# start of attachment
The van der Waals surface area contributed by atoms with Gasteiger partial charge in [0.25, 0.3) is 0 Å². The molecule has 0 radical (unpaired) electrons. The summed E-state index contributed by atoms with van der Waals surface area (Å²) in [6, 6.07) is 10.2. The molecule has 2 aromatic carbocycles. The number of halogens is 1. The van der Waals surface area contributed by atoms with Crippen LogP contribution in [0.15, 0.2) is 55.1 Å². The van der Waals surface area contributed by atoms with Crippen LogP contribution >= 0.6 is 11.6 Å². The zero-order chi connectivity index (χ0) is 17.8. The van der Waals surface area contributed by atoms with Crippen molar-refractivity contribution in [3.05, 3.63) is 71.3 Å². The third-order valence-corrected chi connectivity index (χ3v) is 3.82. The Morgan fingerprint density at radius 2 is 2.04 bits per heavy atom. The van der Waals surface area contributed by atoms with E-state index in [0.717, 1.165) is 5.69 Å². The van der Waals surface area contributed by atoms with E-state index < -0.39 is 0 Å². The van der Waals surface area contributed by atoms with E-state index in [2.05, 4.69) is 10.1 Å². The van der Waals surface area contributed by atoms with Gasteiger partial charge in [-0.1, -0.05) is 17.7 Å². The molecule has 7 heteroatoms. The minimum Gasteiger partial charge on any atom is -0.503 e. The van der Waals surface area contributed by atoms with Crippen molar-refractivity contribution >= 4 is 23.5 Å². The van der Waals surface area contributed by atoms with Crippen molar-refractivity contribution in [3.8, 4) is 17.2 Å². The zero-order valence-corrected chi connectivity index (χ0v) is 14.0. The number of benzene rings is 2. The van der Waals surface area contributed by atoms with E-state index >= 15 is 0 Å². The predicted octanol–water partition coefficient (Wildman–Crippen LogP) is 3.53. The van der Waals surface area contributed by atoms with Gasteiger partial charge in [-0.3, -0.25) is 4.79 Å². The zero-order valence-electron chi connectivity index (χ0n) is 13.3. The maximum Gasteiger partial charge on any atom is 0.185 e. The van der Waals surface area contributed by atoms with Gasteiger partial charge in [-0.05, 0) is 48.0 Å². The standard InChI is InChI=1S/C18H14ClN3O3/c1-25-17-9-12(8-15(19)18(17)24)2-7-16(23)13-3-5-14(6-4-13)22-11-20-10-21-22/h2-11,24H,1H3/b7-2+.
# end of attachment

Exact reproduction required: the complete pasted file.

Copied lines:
The van der Waals surface area contributed by atoms with Gasteiger partial charge in [0.25, 0.3) is 0 Å². The molecule has 0 radical (unpaired) electrons. The summed E-state index contributed by atoms with van der Waals surface area (Å²) in [6, 6.07) is 10.2. The molecule has 2 aromatic carbocycles. The number of halogens is 1. The van der Waals surface area contributed by atoms with Crippen LogP contribution in [0.15, 0.2) is 55.1 Å². The van der Waals surface area contributed by atoms with Crippen LogP contribution >= 0.6 is 11.6 Å². The zero-order chi connectivity index (χ0) is 17.8. The van der Waals surface area contributed by atoms with Crippen molar-refractivity contribution in [3.05, 3.63) is 71.3 Å². The third-order valence-corrected chi connectivity index (χ3v) is 3.82. The Morgan fingerprint density at radius 2 is 2.04 bits per heavy atom. The van der Waals surface area contributed by atoms with E-state index in [0.717, 1.165) is 5.69 Å². The van der Waals surface area contributed by atoms with E-state index < -0.39 is 0 Å². The van der Waals surface area contributed by atoms with E-state index in [2.05, 4.69) is 10.1 Å². The van der Waals surface area contributed by atoms with Gasteiger partial charge in [-0.1, -0.05) is 17.7 Å². The molecule has 7 heteroatoms. The minimum Gasteiger partial charge on any atom is -0.503 e. The van der Waals surface area contributed by atoms with Crippen molar-refractivity contribution >= 4 is 23.5 Å². The van der Waals surface area contributed by atoms with Crippen molar-refractivity contribution in [3.8, 4) is 17.2 Å². The zero-order valence-corrected chi connectivity index (χ0v) is 14.0. The number of benzene rings is 2. The van der Waals surface area contributed by atoms with E-state index >= 15 is 0 Å². The predicted octanol–water partition coefficient (Wildman–Crippen LogP) is 3.53. The van der Waals surface area contributed by atoms with Gasteiger partial charge in [-0.3, -0.25) is 4.79 Å². The zero-order valence-electron chi connectivity index (χ0n) is 13.3. The maximum Gasteiger partial charge on any atom is 0.185 e. The van der Waals surface area contributed by atoms with Gasteiger partial charge in [-0.05, 0) is 48.0 Å². The standard InChI is InChI=1S/C18H14ClN3O3/c1-25-17-9-12(8-15(19)18(17)24)2-7-16(23)13-3-5-14(6-4-13)22-11-20-10-21-22/h2-11,24H,1H3/b7-2+.